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Type: Journal article
Title: A one-stage explanation of the Cotard delusion
Author: Gerrans, P.
Citation: Philosophy, Psychiatry and Psychology, 2002; 9(1):47-53
Publisher: Journals Publishing Division, John Hopkins University Press
Issue Date: 2002
ISSN: 1071-6076
Statement of
Philip Gerrans
Abstract: Cognitive neuropsychiatry (CN) is the explanation of psychiatric disorder by the methods of cognitive neuropsychology. Within CN there are, broadly speaking, two approaches to delusion. The first uses a one-stage model, in which delusions are explained as rationalizations of anomalous experiences via reasoning strategies that are not, in themselves, abnormal. Two-stage models invoke additional hypotheses about abnormalities of reasoning. In this paper, I examine what appears to be a very strong argument, developed within CN, in favor of a two-stage explanation of the difference in content between the Capgras and Cotard delusions. That explanation treats them as alternative rationalizations of essentially the same phenomenology. I show, however, that once we distinguish the phenomenology (and the neuroetiology), a one-stage model is adequate. In the final section I make some more general remarks on the one- and two-stage models.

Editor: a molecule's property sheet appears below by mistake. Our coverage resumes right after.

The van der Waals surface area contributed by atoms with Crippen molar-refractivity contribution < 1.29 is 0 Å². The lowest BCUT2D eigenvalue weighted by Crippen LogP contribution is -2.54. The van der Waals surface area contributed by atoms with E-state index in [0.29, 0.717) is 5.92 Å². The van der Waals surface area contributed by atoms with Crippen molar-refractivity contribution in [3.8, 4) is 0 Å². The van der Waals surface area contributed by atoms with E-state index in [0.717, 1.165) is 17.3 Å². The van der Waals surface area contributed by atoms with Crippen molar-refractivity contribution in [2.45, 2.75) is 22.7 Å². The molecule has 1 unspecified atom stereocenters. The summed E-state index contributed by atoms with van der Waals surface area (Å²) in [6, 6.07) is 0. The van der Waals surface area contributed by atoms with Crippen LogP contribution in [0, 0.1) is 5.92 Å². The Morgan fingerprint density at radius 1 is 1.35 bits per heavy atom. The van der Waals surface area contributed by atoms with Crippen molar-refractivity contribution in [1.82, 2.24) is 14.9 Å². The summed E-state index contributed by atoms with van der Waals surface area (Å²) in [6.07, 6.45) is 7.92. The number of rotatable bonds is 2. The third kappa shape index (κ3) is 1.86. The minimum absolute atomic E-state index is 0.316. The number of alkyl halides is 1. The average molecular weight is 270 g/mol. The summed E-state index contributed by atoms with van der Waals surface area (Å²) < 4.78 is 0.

Keywords: Cotard delusion
Capgras delusion
cognitive neuropsychology
cognitive neuropsychiatry
face processing
Rights: © 2003 by The Johns Hopkins University Press
DOI: 10.1353/ppp.2003.0007
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Philosophy publications

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